Thank You for the Music
I am sitting here listening to the new ABBA album.
This is not a sentence I ever expected to write. The last new ABBA album, The Visitors, was released 40 years ago, a month after my thirteenth birthday. This one arrives a month after my fifty-third. The four members of ABBA themselves are all over 70. That all of us are still around to enjoy this moment is something of a miracle.
Like many gay men of my generation, I have a close relationship to the music of ABBA. But my introduction to them was unusual in that I didn’t first hear them on the radio or at a disco. I discovered them when my mother came home one day in the fall of 1979 with two albums for me. For months she had been waging a war against my interest in rock music, specifically the music of KISS, with whom I was obsessed. An intensely devout Baptist, she was convinced that listening to the devil’s music was detrimental to my spiritual well-being.
Suspecting that she was fighting a losing battle, she attempted a compromise. She went to a Christian bookstore, of which there were an unusual number in those days, and asked someone there to recommend some music that would appeal to a rock-obsessed 11-year-old but also not be too tainted by infernal influence. In response, she was handed copies of Bob Dylan’s Slow Train Coming and ABBA’s Greatest Hits Vol. 2.
The Dylan makes sense. Then a recent convert to Christianity, the former Robert Allen Zimmerman churned out Slow Train Coming as a celebration of his spiritual awakening. The album was popular—at least with those who celebrated Dylan’s acceptance of Christ—and Dylan earned a Grammy for the song “Gotta Serve Somebody.” But it was not something that appealed to adolescent music fans. Not this one anyway.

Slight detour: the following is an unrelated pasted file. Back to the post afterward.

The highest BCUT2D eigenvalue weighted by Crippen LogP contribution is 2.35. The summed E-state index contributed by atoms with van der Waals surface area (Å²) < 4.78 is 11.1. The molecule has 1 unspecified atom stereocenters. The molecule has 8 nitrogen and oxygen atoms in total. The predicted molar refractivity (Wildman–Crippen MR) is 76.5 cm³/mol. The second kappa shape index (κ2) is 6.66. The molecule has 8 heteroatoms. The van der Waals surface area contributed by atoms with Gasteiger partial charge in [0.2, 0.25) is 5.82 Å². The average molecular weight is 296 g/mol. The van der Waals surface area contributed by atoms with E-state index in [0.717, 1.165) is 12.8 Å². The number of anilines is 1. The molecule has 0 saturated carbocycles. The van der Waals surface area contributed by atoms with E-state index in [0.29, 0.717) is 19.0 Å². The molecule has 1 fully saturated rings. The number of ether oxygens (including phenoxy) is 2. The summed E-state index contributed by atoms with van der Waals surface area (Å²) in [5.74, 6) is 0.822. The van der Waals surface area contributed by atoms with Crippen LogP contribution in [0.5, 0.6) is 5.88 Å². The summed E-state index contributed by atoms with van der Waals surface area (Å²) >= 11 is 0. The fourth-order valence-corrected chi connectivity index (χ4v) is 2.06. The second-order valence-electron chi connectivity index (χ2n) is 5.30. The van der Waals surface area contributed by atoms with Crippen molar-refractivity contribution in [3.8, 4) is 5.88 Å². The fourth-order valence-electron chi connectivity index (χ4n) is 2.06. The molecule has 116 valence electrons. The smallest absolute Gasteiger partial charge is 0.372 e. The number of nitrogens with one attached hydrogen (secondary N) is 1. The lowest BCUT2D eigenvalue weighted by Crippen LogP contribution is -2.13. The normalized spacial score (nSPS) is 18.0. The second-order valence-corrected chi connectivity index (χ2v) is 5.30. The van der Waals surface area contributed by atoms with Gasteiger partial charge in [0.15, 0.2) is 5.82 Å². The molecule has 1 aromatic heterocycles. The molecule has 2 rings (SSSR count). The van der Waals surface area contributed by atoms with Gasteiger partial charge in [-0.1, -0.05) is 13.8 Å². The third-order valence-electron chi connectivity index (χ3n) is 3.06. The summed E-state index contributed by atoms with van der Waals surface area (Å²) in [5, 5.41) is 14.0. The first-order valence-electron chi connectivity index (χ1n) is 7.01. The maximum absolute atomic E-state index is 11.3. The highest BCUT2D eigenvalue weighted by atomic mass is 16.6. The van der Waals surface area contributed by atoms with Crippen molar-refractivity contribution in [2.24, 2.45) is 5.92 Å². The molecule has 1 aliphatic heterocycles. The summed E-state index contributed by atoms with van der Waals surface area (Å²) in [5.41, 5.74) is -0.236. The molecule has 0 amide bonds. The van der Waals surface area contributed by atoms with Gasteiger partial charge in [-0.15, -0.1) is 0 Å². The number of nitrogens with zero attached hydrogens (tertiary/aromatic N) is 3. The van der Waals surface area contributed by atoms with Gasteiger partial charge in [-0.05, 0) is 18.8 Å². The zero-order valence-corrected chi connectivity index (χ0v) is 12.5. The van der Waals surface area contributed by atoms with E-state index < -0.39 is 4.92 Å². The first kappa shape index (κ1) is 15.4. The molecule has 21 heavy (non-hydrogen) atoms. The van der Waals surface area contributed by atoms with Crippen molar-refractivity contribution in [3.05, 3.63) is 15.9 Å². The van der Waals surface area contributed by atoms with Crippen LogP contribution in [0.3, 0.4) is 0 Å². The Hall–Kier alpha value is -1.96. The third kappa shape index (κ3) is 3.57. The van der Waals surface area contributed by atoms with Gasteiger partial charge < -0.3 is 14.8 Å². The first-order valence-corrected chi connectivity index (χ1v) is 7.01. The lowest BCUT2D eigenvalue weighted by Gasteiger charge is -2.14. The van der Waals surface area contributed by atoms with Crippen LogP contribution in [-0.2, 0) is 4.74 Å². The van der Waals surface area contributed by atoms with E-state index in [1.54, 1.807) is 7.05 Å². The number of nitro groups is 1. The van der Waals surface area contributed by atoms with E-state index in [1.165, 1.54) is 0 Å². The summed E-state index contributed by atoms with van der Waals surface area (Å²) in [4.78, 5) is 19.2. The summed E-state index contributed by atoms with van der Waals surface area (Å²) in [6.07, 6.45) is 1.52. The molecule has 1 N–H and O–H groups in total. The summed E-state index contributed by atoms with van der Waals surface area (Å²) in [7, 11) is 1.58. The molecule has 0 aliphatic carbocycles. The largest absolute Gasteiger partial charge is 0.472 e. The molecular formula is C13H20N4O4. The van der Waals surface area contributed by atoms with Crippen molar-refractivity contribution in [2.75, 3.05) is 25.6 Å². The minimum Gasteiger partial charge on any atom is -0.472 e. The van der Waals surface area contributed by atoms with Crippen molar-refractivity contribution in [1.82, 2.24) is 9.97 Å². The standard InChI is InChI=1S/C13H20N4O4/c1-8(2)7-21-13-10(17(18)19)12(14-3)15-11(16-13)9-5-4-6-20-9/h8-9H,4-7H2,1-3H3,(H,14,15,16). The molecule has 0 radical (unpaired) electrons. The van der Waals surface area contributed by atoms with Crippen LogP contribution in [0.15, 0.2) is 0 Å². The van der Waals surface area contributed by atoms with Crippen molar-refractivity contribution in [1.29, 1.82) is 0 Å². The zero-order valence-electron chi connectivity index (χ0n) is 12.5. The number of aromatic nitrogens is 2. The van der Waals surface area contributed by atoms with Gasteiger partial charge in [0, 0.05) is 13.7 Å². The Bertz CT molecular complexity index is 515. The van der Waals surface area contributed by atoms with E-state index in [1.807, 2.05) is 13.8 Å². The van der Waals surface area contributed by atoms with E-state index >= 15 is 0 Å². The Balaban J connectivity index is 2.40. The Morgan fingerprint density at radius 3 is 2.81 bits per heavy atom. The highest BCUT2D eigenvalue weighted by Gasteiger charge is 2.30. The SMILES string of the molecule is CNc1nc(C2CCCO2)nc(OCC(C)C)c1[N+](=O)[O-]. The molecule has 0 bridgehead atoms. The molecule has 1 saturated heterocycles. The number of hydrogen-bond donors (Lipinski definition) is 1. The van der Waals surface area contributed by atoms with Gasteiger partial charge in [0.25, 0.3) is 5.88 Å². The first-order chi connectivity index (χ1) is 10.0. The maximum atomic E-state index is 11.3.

ABBA, on the other hand, was pure magic to me. From the eerie opening chords of “Gimme! Gimme! Gimme! (A Man After Midnight),” I was hooked. I loved everything about the band and the music. They were fun. They were Swedish. They were glamorous. I stared at the liner note photo of red-haired Frida and wished I could be that cool. I stared at the photo of hairy-chested Benny and wished he would kiss me.
Now, it became clear after only a single listen that a mistake had been made. Why would anyone respond to my mother’s request for wholesome music fit for a (supposedly) Christian boy by handing them a collection of songs about longing for love after midnight, sneaking out to the disco, and flirting with older men? I had no idea. Perhaps the poppy sound made the music seem more wholesome than it was. Perhaps the clerk who helped my mother was somehow a kindred spirit and slipped it in hoping I would get the message. I have no idea. But I was smart enough not to say anything about it.
Instead, I spent hours in my room listening to those songs. I also ordered their previous greatest hits album from the Columbia Record and Tape Club and listened to that obsessively as well. In a world where the local radio station played mostly AC/DC and the like, and where my schoolmates sported shirts with Iron Maiden and Black Sabbath on them, ABBA was a glittery oasis into which I could escape and dream of a world that was more colorful, more alive, more welcoming of someone like me.
A year or so after my discovery of ABBA, I was asked to be the accompanist for the school choir. I’d played piano for years, but couldn’t sing a note, so this was a way for me to be involved. It also got me out of playing sports. So I said yes.
Imagine, then, my joy when one of the first songs I was handed to play was ABBA’s “S.O.S.” The song is particularly exciting for a piano player, as it relies heavily on both a pounding beat and a thrilling, rapid-fire run leading into the chorus that is breathtakingly fun to play when you get it right. I practiced it over and over, until my father begged me to play something else.
The night of the concert, I sat at the piano and dutifully played through the other songs, which as I recall included Melissa Manchester’s “Don’t Cry Out Loud,” and England Dan and John Ford Coley’s “I’d Really Love to See You Tonight.” But when it came time for “S.O.S.,” I came alive. For those three-and-a-half minutes I was part of the band, sitting under a spotlight as Frida and Agnetha begged someone to save them from their loneliness.
Listening to this new ABBA album, I remember how that felt, even though I haven’t touched a piano in more than 30 years. That night, for one song, I was a rock star. ▼
Michael Thomas Ford is a much-published Lambda Literary award-winning author. Visit Michael at michaelthomasford.com.